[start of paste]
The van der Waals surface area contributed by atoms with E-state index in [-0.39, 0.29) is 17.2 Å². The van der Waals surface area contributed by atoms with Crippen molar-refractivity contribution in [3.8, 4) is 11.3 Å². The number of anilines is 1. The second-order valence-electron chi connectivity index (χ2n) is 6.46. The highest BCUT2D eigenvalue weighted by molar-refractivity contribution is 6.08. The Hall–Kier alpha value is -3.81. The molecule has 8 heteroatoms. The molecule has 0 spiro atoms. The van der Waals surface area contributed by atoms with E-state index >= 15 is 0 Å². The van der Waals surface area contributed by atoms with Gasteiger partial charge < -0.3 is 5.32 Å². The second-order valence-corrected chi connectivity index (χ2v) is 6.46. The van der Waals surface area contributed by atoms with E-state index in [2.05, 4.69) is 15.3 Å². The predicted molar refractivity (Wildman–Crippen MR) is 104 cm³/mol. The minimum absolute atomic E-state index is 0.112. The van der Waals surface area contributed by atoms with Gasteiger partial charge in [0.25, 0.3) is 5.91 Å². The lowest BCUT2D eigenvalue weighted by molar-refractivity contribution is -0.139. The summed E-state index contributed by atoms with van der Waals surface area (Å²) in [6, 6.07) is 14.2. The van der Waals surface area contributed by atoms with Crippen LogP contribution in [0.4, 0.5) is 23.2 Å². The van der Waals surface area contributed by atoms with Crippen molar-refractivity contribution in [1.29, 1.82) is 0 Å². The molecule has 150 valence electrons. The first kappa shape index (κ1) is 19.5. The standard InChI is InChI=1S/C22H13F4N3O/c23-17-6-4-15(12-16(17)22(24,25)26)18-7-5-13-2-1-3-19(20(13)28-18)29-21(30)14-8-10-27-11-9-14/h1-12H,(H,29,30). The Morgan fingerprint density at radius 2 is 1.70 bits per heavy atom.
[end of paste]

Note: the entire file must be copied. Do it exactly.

The van der Waals surface area contributed by atoms with E-state index in [-0.39, 0.29) is 17.2 Å². The van der Waals surface area contributed by atoms with Crippen molar-refractivity contribution in [3.8, 4) is 11.3 Å². The number of anilines is 1. The second-order valence-electron chi connectivity index (χ2n) is 6.46. The highest BCUT2D eigenvalue weighted by molar-refractivity contribution is 6.08. The Hall–Kier alpha value is -3.81. The molecule has 8 heteroatoms. The molecule has 0 spiro atoms. The van der Waals surface area contributed by atoms with E-state index >= 15 is 0 Å². The van der Waals surface area contributed by atoms with Gasteiger partial charge < -0.3 is 5.32 Å². The second-order valence-corrected chi connectivity index (χ2v) is 6.46. The van der Waals surface area contributed by atoms with E-state index in [2.05, 4.69) is 15.3 Å². The predicted molar refractivity (Wildman–Crippen MR) is 104 cm³/mol. The minimum absolute atomic E-state index is 0.112. The van der Waals surface area contributed by atoms with Gasteiger partial charge in [0.25, 0.3) is 5.91 Å². The lowest BCUT2D eigenvalue weighted by molar-refractivity contribution is -0.139. The summed E-state index contributed by atoms with van der Waals surface area (Å²) in [6, 6.07) is 14.2. The van der Waals surface area contributed by atoms with Crippen LogP contribution in [0.4, 0.5) is 23.2 Å². The van der Waals surface area contributed by atoms with Crippen molar-refractivity contribution in [1.29, 1.82) is 0 Å². The molecule has 150 valence electrons. The first kappa shape index (κ1) is 19.5. The standard InChI is InChI=1S/C22H13F4N3O/c23-17-6-4-15(12-16(17)22(24,25)26)18-7-5-13-2-1-3-19(20(13)28-18)29-21(30)14-8-10-27-11-9-14/h1-12H,(H,29,30). The Morgan fingerprint density at radius 2 is 1.70 bits per heavy atom.